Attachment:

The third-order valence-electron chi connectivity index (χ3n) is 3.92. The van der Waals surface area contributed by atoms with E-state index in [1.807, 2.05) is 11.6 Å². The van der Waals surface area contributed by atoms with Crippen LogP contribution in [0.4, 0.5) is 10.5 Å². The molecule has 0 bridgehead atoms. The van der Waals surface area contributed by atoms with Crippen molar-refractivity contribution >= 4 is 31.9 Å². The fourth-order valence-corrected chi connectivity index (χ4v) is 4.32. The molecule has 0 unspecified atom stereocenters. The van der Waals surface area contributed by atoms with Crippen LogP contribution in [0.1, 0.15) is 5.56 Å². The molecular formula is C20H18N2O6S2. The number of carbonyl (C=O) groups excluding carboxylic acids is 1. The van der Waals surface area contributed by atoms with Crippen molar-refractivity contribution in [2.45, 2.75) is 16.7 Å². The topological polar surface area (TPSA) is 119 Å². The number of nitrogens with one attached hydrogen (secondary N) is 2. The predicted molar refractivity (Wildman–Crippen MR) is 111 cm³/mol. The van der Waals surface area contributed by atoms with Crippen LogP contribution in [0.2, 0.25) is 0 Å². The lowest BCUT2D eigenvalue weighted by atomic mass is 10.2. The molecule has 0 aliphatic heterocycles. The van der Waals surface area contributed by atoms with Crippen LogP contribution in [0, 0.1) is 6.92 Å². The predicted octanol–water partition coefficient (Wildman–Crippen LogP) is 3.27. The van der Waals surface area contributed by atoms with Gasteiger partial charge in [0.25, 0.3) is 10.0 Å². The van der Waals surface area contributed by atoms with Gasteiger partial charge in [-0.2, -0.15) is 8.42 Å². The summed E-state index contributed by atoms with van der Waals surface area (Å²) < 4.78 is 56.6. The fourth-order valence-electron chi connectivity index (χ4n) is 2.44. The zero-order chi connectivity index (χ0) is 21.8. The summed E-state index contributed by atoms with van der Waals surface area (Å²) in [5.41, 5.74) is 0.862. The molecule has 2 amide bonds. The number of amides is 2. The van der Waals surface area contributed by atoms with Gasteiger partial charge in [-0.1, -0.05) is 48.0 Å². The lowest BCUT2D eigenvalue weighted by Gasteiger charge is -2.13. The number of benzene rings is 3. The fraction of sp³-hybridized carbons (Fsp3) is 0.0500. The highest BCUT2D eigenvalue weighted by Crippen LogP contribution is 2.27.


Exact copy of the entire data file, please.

The third-order valence-electron chi connectivity index (χ3n) is 3.92. The van der Waals surface area contributed by atoms with E-state index in [1.807, 2.05) is 11.6 Å². The van der Waals surface area contributed by atoms with Crippen LogP contribution in [0.4, 0.5) is 10.5 Å². The molecule has 0 bridgehead atoms. The van der Waals surface area contributed by atoms with Crippen molar-refractivity contribution >= 4 is 31.9 Å². The fourth-order valence-corrected chi connectivity index (χ4v) is 4.32. The molecule has 0 unspecified atom stereocenters. The van der Waals surface area contributed by atoms with Crippen LogP contribution in [0.1, 0.15) is 5.56 Å². The molecular formula is C20H18N2O6S2. The number of carbonyl (C=O) groups excluding carboxylic acids is 1. The van der Waals surface area contributed by atoms with Crippen molar-refractivity contribution in [2.45, 2.75) is 16.7 Å². The topological polar surface area (TPSA) is 119 Å². The number of nitrogens with one attached hydrogen (secondary N) is 2. The predicted molar refractivity (Wildman–Crippen MR) is 111 cm³/mol. The van der Waals surface area contributed by atoms with Crippen LogP contribution in [0.2, 0.25) is 0 Å². The lowest BCUT2D eigenvalue weighted by atomic mass is 10.2. The molecule has 0 aliphatic heterocycles. The van der Waals surface area contributed by atoms with Crippen LogP contribution in [0, 0.1) is 6.92 Å². The predicted octanol–water partition coefficient (Wildman–Crippen LogP) is 3.27. The van der Waals surface area contributed by atoms with Gasteiger partial charge in [0.25, 0.3) is 10.0 Å². The van der Waals surface area contributed by atoms with Gasteiger partial charge in [-0.2, -0.15) is 8.42 Å². The summed E-state index contributed by atoms with van der Waals surface area (Å²) < 4.78 is 56.6. The fourth-order valence-electron chi connectivity index (χ4n) is 2.44. The zero-order chi connectivity index (χ0) is 21.8. The summed E-state index contributed by atoms with van der Waals surface area (Å²) in [5.41, 5.74) is 0.862. The molecule has 2 amide bonds. The number of amides is 2. The van der Waals surface area contributed by atoms with Gasteiger partial charge in [-0.1, -0.05) is 48.0 Å². The lowest BCUT2D eigenvalue weighted by Gasteiger charge is -2.13. The number of benzene rings is 3. The fraction of sp³-hybridized carbons (Fsp3) is 0.0500. The highest BCUT2D eigenvalue weighted by Crippen LogP contribution is 2.27.